The Organisation of the Petroleum Exporting Countries Plus’ (OPEC+) recent decision to increase oil production has marked the climactic end of a month-long conflict between the gulf countries of Saudi Arabia and the United Arab Emirates (UAE). The recent disagreement is but one of a myriad of issues facing the countries' relationship and have had the potential to impact the stability of OPEC+.
This necessitates an analysis into what seems to be deep-seated issues in the Saudi-Emirati alliance. More pressingly, the recent spat has illuminated geopolitical tensions that continue to loom large and threaten to further fracture their partnership. Given their position as top oil producers in the Middle East, a breakdown of the Saudi-UAE relationship could leave lasting complications for OPEC+.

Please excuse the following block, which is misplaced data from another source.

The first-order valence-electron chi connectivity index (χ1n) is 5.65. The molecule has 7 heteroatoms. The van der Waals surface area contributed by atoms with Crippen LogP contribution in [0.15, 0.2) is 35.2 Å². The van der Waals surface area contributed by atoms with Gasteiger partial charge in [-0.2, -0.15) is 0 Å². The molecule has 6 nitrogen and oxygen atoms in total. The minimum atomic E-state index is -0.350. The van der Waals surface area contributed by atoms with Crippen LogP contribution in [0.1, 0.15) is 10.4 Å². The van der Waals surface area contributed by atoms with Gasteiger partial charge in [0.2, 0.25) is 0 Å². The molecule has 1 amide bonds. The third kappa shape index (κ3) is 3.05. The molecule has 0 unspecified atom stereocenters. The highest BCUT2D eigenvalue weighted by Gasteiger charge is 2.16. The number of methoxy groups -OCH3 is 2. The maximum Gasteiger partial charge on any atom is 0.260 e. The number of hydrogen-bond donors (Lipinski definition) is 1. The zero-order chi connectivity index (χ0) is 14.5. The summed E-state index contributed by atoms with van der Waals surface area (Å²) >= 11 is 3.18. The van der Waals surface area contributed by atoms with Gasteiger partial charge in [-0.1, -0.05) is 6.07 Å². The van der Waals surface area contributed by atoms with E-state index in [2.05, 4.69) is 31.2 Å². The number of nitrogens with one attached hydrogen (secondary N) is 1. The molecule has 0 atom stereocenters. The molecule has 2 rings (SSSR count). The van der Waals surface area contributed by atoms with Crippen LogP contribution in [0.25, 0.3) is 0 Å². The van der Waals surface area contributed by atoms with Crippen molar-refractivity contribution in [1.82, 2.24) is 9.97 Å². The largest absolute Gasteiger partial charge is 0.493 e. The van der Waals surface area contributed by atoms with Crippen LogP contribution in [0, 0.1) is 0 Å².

The two Gulf countries have been enmeshed in geopolitical disagreements, that have not been very public, but continue to strain the relationship behind the curtains.
For example, in 2020, the UAE signed the Abraham Accords, normalising ties with Israel and cooling the region's otherwise hostile attitude towards Israel. The Emirates became the first Arab nation to broker such an agreement with Israel in over 25 years. Saudi Arabia, on the other hand, refused to sign such accords unless Israel agreed to form a peace treaty with Palestine and has indicated that an overt attempt to normalise relations with Israel does not seem likely in the near future. The de facto OPEC+ leader does share mutual interests with Israel on matters pertaining to Iran and its expansionism, and the two nations have furtively liaised with each other on security issues and shared intelligence information. Nonetheless, Saudi Arabia, as the “Custodian of the Two Holy Mosques” and committed to the causes of Islam, maintains its steadfast support for a Palestinian state, and so the possibility of a formal alliance with Israel is hampered.
So, why does Saudi Arabia continue to interfere with the UAE-Israel alliance? Analysts have a